Cognitive Behavioral Therapy (CBT) – Björg Sigríður Hermannsdóttir

What is Cognitive Behavioural Therapy (CBT)?

Cognitive behavioral therapy, or CBT, is a form of talking therapy that has been found to be effective in helping people address common mental health difficulties, such as low mood and depression, self-critical thinking, anxiety, panic attacks, phobias, and social avoidance. CBT has a strong research base and is one of the main recommended treatments for anxiety disorders and depression.

While it can be very important to understand the impact of past life events and experiences, CBT tends to be more present-focused than some other forms of therapy. CBT is generally used as a short-term approach, with treatment commonly ranging from 6-20 sessions over the course of 3-6 months. The aim of CBT is to assist you in finding effective ways of responding to life’s many challenges and increase flexibility in thoughts and behaviours, which in turn can result in greater emotional wellbeing.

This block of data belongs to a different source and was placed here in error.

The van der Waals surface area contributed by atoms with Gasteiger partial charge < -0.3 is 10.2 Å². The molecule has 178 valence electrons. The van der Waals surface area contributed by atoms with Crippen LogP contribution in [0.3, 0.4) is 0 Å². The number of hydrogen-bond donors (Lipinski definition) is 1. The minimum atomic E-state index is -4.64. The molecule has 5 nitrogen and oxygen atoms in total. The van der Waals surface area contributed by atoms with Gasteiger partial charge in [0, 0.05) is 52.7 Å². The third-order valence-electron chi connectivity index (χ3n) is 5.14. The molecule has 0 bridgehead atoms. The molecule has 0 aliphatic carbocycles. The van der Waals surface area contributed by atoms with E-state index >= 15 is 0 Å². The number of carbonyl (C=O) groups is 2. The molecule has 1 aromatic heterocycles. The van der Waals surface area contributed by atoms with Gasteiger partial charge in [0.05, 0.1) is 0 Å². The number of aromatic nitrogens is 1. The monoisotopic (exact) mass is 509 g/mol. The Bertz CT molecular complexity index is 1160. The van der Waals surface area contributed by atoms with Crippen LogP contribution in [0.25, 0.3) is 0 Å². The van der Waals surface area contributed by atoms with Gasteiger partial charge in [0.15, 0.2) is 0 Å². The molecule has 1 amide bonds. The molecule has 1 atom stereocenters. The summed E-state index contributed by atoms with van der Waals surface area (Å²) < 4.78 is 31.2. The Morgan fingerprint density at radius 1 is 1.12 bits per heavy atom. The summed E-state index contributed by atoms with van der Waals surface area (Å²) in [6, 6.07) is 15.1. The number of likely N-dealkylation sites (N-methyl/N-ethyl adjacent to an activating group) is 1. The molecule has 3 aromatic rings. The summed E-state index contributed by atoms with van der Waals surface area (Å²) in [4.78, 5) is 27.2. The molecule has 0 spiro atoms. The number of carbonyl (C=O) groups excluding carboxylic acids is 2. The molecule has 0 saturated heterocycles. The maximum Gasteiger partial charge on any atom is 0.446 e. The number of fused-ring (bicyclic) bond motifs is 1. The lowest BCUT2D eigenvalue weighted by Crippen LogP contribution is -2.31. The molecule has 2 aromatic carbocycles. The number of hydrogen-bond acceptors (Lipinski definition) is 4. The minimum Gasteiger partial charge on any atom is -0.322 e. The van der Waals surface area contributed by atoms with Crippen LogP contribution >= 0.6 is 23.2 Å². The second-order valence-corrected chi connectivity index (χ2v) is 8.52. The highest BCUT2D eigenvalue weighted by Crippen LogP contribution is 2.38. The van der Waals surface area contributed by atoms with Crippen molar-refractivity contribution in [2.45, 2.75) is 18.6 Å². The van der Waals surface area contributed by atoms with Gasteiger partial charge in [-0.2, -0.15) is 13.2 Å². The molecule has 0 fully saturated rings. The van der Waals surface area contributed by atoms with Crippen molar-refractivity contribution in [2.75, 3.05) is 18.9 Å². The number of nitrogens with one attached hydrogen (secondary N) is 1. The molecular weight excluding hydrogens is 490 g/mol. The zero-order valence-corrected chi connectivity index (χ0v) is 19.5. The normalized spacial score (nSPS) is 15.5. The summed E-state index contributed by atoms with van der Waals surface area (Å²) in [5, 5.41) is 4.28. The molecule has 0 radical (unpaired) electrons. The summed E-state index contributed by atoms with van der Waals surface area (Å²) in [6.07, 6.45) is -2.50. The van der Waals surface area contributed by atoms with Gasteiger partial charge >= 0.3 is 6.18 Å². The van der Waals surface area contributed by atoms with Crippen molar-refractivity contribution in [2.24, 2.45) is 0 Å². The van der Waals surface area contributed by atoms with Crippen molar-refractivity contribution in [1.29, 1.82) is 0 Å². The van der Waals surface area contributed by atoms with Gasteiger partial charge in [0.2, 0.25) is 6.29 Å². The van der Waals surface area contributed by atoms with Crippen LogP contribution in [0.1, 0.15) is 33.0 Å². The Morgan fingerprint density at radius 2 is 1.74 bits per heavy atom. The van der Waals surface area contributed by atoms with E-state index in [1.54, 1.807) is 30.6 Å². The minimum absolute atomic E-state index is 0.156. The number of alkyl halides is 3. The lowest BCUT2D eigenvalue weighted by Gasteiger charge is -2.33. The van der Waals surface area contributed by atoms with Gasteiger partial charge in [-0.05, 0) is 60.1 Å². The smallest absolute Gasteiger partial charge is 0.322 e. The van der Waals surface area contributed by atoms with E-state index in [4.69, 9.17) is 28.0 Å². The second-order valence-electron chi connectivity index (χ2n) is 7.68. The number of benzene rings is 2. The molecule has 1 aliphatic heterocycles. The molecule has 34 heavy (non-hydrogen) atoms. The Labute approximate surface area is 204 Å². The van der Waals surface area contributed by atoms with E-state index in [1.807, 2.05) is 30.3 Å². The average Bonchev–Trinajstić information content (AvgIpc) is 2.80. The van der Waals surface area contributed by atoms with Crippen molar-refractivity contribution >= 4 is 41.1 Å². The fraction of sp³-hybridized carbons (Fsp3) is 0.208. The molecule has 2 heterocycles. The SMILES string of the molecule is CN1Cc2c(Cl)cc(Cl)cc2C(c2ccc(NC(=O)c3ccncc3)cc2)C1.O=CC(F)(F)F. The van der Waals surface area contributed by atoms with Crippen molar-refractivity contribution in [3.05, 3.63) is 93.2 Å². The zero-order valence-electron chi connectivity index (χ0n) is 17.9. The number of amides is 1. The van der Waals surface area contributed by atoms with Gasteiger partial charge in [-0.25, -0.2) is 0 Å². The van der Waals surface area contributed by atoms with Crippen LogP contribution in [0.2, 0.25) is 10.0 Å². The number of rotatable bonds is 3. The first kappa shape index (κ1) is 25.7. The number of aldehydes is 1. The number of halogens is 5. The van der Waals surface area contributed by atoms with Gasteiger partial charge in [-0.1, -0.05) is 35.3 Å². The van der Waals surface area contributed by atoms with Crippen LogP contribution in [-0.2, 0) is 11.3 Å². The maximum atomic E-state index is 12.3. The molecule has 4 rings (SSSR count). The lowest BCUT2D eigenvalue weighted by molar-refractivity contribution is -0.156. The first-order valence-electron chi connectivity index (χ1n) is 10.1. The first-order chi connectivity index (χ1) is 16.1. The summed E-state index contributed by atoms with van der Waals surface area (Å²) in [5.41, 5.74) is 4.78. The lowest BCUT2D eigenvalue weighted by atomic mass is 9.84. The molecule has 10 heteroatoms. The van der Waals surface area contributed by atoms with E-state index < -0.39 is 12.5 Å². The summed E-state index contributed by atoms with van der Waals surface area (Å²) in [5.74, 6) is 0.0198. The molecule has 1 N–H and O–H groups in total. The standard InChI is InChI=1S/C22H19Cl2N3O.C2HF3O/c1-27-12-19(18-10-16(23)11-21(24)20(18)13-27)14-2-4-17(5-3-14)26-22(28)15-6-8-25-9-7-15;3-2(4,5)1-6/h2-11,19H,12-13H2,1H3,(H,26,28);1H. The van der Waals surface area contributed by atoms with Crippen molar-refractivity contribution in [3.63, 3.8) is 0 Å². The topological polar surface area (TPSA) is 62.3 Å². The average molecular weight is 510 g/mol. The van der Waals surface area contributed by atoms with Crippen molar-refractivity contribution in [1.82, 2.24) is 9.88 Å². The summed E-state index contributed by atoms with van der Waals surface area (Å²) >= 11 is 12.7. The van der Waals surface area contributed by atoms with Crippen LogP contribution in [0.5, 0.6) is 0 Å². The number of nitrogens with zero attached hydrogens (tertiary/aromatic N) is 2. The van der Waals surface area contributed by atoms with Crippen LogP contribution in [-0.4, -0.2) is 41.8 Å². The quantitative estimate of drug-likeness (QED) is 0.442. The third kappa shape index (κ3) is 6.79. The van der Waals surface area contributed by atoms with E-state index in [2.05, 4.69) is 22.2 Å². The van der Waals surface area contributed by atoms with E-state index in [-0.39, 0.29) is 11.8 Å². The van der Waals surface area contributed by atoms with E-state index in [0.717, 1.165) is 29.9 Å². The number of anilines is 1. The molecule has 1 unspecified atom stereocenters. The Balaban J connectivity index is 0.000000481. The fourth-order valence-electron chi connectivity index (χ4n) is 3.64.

What happens in Cognitive Behavioural Therapy (CBT)?

CBT involves active collaboration between the client and the therapist. At the beginning of therapy, the therapist will collect information on your history, the presenting problem, and your coping strategies, so that both you and the therapist can gain a good understanding of the situation and set clear goals for therapy.

The therapist will then work with you to explore what may have contributed to the problem and assist you in breaking negative cycles that may be maintaining your distress. In CBT, you may discuss specific situations in your life and examine the interaction between thoughts, feelings, physical sensations, and behaviours, in order to recognize ways to change unhelpful patterns.

At the end of each session, the therapist may suggest specific exercises for you to try out before the next appointment, to help you take what you have learned in therapy and incorporate it into your life. For example, the therapist may encourage you to practice a new skill in between sessions, observe and record some of your thoughts and feelings, or try out an alternative way of responding to a certain situation. The more actively you engage in the therapy process, the more changes you are likely to see.